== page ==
Tuesday, June 1, 2010

Tired and Exhausted

Lately I have been quite exhausted and tired as it is hard work when you see so many patients in a day. I definitely lost track of the difference I was making and started to just see my patients as just another foot to cast or another leg to give exercises to. I caught myself saying things like “oh my gosh I have 15 or 20 feet to cast today” (which definitely isn’t a good attitude to have because there are people whom God loves attached to those feet). So I guess I was becoming a little desensitised to the difference I was making….

Anyways so I prayed to God simply to remind me what difference I am making, and then came along a little boy called Junior… who reminded me of why I am in West Africa.

So he is about 6 years old and use to have bow legs (before he came to us). Anyways his mum was telling us what we had done for him. She was saying that his whole life he had been teased by all the other little kids because of his deformity. The other little kids use to chase after him and tease him cause of the way that he looked with his bow legs, the sad thing was that he could never run away from them as he was too slow. Anyway Junior wasn’t like any boy, he would never back down and always stand up for himself and say “you’ll see one day my legs will be straight and I will chase after you”. His mum was telling us that she had taken him to another hospital and Junior said “maybe this is how my legs will become straight”. But this hospital had said that there is nothing they could do, anyways Junior continued to believe that one day his legs would be straight so he just said to them politely “that’s ok, one day my legs will be straight”. As the years went on he continued to believe that one day his legs would be straight. Now this 6 year old boy had heard that Mercy Ships were coming to Lome and he said to his mum this is finally how my legs will become straight. And low and behold he was picked up at our screening day, had the surgery and now his legs are finally straight.

He is running very fast and playing soccer and now is ready to go back to his village. Actually by now he will be in his village, legs straight and chasing after all the other little kids saying I told you so “one day my legs would be straight”. For me it’s when I hear stories like these that it makes being here in West Africa worthwhile.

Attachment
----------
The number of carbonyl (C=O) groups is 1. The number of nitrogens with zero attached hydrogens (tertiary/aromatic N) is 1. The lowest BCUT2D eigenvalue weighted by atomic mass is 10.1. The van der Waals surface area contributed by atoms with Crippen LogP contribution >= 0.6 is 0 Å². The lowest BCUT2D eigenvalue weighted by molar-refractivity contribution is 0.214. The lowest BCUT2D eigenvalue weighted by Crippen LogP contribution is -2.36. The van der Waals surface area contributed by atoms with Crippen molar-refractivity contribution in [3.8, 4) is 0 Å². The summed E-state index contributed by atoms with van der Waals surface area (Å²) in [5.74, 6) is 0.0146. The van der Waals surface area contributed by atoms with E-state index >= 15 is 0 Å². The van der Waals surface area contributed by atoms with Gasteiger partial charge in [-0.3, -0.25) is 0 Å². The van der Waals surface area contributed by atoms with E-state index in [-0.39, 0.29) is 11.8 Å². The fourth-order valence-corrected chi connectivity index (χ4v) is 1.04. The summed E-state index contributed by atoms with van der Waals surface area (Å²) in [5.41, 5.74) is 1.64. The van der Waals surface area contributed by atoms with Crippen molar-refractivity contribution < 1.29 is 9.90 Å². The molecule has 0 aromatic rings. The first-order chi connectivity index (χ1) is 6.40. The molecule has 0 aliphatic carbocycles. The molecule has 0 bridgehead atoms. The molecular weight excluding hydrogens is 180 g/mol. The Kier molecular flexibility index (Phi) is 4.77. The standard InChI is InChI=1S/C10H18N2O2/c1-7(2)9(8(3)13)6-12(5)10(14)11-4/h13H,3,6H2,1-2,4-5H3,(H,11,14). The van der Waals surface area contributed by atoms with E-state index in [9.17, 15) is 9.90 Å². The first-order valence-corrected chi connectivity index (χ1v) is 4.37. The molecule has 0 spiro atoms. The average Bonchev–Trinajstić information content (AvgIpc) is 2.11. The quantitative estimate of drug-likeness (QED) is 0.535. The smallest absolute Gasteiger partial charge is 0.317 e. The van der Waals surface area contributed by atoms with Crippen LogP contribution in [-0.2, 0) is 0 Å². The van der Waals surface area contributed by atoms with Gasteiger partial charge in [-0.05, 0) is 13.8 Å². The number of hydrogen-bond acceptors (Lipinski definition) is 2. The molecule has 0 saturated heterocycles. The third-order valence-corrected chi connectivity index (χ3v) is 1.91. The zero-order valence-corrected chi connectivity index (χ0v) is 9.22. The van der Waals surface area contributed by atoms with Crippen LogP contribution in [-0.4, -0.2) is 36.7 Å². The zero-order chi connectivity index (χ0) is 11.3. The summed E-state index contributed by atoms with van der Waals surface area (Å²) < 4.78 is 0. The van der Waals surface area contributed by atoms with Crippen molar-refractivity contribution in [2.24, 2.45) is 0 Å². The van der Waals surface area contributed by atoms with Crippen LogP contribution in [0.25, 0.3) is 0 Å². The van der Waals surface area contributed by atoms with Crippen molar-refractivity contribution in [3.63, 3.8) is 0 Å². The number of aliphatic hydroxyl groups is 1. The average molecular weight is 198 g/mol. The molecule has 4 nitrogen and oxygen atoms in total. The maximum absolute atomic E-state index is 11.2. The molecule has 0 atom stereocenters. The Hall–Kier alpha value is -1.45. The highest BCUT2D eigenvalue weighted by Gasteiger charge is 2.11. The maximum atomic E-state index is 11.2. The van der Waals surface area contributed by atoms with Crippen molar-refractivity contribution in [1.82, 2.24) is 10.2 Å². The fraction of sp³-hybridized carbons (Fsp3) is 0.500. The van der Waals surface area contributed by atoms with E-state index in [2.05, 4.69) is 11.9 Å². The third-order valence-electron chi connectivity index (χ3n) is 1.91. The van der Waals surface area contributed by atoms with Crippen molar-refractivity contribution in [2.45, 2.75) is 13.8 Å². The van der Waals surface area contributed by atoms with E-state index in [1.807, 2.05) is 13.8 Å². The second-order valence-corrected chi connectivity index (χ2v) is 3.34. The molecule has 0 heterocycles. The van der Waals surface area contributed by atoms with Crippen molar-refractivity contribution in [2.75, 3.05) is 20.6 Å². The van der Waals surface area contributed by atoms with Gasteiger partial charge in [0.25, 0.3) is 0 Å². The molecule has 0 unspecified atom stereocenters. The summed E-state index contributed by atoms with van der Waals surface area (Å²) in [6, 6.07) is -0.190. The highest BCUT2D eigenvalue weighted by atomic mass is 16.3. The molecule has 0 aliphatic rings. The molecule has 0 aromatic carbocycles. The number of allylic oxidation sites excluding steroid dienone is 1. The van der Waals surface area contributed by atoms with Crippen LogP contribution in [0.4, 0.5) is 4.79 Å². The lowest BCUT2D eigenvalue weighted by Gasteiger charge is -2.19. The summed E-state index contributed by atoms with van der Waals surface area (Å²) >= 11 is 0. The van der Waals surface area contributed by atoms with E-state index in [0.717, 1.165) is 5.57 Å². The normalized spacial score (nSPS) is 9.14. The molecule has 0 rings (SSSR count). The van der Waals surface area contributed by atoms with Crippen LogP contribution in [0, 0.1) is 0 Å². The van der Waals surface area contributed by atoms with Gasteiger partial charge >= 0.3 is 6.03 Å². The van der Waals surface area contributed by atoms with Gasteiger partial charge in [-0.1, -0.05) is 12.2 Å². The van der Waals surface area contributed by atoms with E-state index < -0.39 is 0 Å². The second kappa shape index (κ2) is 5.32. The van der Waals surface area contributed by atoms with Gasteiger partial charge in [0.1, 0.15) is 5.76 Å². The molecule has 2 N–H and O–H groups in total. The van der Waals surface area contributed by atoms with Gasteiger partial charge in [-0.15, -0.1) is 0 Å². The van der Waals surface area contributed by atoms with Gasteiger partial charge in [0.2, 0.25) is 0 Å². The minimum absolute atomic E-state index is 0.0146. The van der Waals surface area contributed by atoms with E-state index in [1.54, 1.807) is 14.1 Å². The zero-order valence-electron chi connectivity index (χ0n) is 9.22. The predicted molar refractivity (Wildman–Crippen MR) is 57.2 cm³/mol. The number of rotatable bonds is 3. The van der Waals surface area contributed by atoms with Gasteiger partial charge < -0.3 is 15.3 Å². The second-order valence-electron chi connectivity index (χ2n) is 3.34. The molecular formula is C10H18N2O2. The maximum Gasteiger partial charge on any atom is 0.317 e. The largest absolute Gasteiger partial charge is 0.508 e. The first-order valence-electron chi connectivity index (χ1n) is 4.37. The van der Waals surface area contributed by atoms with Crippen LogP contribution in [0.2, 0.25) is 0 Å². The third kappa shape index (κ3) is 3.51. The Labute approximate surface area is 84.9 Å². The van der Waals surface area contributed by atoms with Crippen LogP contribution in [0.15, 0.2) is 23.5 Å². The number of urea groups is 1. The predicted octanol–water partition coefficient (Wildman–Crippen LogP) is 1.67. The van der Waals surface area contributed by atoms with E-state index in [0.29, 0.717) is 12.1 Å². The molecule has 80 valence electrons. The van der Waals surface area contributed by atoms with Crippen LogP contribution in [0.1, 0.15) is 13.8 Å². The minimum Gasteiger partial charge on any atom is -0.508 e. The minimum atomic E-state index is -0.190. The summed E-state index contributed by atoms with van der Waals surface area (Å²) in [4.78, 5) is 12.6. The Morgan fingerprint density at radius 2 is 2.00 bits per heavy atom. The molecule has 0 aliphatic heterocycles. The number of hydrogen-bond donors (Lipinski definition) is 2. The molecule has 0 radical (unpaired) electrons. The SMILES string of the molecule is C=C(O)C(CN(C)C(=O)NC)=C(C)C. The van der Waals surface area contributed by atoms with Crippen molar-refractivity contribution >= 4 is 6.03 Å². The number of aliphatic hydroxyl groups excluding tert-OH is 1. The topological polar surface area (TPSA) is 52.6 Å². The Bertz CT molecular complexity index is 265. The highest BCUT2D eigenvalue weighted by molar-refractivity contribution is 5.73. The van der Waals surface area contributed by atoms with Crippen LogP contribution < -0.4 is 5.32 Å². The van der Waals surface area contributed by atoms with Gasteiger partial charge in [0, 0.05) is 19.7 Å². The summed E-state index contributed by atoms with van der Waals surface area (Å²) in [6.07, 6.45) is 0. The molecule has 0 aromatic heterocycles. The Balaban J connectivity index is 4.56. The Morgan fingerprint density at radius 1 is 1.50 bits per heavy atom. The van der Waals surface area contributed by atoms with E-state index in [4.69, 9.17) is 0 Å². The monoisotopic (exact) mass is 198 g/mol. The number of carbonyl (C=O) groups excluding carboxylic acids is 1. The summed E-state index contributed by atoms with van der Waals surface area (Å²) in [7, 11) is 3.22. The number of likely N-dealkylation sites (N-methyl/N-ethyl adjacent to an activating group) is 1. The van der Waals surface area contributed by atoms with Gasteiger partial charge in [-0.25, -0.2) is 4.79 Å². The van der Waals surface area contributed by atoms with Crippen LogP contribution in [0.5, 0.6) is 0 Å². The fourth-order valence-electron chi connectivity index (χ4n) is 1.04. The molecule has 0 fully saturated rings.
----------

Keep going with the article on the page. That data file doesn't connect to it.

Actually I would really like to share something else which has simply blown me away. The more time I have spent here and the more lives we impact like Junior the more I find my heart being drawn back here. I had perhaps saw myself coming back in 5 or so years as I thought there was no possible way for me to come back anytime sooner other than quitting my job in Brisbane and I really wouldn’t want to do that as I really love my life in Brisbane and definitely see myself there long term. But at the same time I was thinking how awesome it would be to come back next year. Anyways what I have learned by way of experience is to sometimes leave things in God’s hands and just say – “perhaps maybe” perhaps maybe God could open up some doors for me to come back sooner, even in the midst of every door being apparently closed. Anyways one of our little kids who we are treating for club foot (who has an amazing story of their own – but maybe for another time anyways his mum was very thankful for what we are doing for him and she said something to me which I thought was kind of weird since she had no idea of my situation. She said that she was praying for the impossible to become possible for me.

And when I heard this I new exactly what she was talking about, even though she didn’t. So I decided to email my boss back in Brisbane just to see if I coming back next year was a possibility (and I even said to her that I was completely expecting her to say no and that I was fine with this). Anyways as God would have it I found out just the other day that my work back in Brisbane has given me another 9 months off to come back to Sierra Leone next year. I am so thankful for all the caring people at Royal Brisbane hospital who have released me to serve in Africa.

And I am always thankful for a God that answers prayers.

As they say in Africa,
God is good,